This week, Switzerland’s Federal Statistical Office released the latest Swiss prison figures. In 2017, the total incarceration rate was 81 per 100,000, down from 83 in 2016.
Switzerland’s rate is a far cry from the 656 per 100,000 found in the US. In a world ranking of 222 countries, Switzerland comes in 162nd lowest. In Europe, it’s the 39th lowest out of 56 nations.
In 2017, there were 6,863 people behind bars in Switzerland including 1,673 held on remand (pre-trial). Excluding remanded prisoners, the average incarceration rate in Switzerland was 61 per 100,000.
Around two thirds of all Swiss prisoners were foreign, an incarceration rate of 160 per 100,0001, higher than the rate of 27 per 100,0001 among Swiss citizens.
Overall, foreigners are younger than Swiss citizens and younger age groups are more likely to commit crimes. However, even after applying the Swiss age profile to foreign crime rates, the foreign rate was only 16% lower, not enough to bring incarceration rates into line with that of Swiss citizens2.
Swiss incarceration rates1 of citizens of the Dominican Republic (695 per 100,000), Somalia (460), Angola (440), Iraq (395), Colombia (389), Iran (314), Congo (285) and Ethiopia (281) were some of the highest.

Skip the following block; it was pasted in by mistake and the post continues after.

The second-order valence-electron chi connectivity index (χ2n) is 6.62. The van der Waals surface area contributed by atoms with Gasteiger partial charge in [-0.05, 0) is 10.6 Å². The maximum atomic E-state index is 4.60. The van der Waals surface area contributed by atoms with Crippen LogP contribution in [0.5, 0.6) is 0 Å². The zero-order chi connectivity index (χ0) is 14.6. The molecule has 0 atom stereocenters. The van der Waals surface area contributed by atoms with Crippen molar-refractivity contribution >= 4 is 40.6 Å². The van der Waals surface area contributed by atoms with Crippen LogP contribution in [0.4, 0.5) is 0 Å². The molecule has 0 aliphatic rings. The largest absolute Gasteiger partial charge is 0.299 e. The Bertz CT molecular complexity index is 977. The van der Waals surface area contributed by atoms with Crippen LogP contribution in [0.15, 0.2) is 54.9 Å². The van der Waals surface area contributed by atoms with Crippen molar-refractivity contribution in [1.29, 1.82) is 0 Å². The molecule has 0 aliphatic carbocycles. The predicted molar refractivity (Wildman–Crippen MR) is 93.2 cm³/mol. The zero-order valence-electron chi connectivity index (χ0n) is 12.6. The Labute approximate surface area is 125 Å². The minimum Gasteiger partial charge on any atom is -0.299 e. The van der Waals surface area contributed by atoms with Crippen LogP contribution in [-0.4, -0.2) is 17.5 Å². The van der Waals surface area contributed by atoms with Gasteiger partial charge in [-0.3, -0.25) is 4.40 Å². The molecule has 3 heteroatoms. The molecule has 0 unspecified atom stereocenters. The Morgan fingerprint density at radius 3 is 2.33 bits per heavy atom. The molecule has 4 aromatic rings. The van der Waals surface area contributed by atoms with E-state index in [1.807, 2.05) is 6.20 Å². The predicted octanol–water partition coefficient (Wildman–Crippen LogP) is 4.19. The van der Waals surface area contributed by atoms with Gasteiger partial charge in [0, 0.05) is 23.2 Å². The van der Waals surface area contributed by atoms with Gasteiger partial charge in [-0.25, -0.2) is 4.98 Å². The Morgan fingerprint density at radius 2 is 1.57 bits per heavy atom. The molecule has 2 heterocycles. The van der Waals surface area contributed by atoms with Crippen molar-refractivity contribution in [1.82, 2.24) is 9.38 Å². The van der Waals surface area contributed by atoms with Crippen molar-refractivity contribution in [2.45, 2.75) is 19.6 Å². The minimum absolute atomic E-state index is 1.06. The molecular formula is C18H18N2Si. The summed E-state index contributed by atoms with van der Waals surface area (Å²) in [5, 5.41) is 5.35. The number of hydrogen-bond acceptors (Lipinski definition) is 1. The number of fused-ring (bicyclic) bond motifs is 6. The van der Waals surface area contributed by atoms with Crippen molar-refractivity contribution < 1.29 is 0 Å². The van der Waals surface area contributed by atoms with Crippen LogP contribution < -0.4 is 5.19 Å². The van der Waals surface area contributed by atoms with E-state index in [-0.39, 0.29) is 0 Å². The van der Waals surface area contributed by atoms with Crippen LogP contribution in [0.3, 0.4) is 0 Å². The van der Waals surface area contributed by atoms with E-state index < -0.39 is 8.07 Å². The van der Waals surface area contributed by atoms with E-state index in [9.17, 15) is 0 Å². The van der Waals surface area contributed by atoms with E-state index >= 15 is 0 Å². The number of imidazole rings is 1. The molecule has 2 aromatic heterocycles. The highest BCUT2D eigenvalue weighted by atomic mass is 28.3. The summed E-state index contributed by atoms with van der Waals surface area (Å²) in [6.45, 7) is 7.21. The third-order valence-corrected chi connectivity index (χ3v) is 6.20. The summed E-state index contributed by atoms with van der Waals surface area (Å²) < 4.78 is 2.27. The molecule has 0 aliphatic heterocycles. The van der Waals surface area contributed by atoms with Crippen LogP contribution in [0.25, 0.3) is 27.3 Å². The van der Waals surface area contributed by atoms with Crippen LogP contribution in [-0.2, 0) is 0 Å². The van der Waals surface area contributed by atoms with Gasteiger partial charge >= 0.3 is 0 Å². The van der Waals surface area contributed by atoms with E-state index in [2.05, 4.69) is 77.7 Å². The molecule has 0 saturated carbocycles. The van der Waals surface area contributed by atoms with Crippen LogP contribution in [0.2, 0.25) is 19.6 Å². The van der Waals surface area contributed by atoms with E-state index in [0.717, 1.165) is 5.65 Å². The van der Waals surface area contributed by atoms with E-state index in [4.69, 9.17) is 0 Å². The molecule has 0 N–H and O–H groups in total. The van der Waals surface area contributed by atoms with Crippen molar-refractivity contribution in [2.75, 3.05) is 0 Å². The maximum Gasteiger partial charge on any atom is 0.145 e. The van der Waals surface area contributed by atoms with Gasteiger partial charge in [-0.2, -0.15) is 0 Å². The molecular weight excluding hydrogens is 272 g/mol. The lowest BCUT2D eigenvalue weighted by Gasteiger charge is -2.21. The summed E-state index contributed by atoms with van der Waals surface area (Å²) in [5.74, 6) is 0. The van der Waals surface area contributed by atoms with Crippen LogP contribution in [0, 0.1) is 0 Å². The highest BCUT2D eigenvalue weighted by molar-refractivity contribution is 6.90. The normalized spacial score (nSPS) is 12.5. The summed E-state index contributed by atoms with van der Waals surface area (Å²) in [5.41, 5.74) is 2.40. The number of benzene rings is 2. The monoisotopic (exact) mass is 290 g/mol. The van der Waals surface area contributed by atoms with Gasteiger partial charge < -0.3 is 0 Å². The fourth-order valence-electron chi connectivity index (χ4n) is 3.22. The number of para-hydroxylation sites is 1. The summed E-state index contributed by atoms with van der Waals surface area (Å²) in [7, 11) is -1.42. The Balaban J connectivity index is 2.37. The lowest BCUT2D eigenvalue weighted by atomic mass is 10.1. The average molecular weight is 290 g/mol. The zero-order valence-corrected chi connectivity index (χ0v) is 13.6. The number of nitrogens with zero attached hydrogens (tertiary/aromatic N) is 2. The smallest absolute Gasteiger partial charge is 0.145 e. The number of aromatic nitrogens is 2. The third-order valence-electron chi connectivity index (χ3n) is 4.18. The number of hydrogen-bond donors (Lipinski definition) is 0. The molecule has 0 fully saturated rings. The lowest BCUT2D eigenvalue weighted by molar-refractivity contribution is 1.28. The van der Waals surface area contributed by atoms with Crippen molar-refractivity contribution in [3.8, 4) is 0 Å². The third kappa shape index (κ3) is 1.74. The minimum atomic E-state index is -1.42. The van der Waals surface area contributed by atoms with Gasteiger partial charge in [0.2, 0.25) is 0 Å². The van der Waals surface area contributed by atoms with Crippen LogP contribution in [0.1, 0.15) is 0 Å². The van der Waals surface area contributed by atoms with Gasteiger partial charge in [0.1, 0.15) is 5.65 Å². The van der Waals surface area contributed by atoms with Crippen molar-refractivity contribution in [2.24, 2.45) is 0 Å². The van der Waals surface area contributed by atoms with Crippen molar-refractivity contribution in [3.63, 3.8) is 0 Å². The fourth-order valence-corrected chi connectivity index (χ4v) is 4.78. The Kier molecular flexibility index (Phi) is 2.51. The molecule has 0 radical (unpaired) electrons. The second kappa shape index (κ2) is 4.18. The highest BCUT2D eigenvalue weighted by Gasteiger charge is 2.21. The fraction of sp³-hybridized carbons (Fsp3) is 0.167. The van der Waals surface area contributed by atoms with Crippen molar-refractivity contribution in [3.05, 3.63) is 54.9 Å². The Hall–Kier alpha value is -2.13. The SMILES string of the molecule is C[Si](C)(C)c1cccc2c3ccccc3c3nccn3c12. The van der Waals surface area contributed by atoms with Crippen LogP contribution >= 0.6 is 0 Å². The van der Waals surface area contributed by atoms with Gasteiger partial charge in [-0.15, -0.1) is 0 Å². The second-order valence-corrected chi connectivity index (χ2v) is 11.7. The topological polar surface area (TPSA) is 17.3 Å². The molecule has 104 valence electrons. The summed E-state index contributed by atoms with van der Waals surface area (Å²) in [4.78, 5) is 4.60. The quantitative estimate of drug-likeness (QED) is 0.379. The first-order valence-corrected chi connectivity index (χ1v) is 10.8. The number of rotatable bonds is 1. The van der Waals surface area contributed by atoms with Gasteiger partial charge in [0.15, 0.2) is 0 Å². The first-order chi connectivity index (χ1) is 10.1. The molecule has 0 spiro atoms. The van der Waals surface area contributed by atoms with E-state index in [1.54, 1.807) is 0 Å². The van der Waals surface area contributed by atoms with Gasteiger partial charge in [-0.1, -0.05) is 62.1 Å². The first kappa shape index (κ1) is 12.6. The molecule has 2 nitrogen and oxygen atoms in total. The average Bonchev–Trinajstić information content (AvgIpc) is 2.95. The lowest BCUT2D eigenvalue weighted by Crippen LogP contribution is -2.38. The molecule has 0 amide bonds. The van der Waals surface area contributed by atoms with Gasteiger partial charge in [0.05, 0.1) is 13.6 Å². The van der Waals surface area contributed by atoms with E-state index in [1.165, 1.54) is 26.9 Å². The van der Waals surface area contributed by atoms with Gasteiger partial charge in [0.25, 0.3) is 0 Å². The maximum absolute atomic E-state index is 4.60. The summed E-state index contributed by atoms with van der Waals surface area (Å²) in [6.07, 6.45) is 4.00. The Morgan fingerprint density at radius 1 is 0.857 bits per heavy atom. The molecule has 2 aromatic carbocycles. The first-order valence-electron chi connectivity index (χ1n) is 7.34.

Rates for foreigners from some western european countries were similar to those of Swiss citizens. Residents from the UK were locked in Swiss prisons at a rate of only 15 per 100,000, while Austrians (28) and Germans (25) were locked up at much the same rates as Swiss nationals. Rates for Italians (49), French (95), Portuguese (53) and Spanish (67) were higher1.
Americans in Switzerland were incarcerated at far lower rates than at home. In Switzerland, only 22 per 100,0001 end up behind bars.
Federal Statistical Office report on incarceration (in French) – Take a 5 minute French test now
1 Excluding those held on remand.
2 Crime rates for foreigners in Switzerland and Swiss in Switzerland in 2017 were 589 and 1,917 per 100,000 respectively. Adjusting for age brought the foreign rate to 1,617. Incarceration rates tend to follow crime rates.
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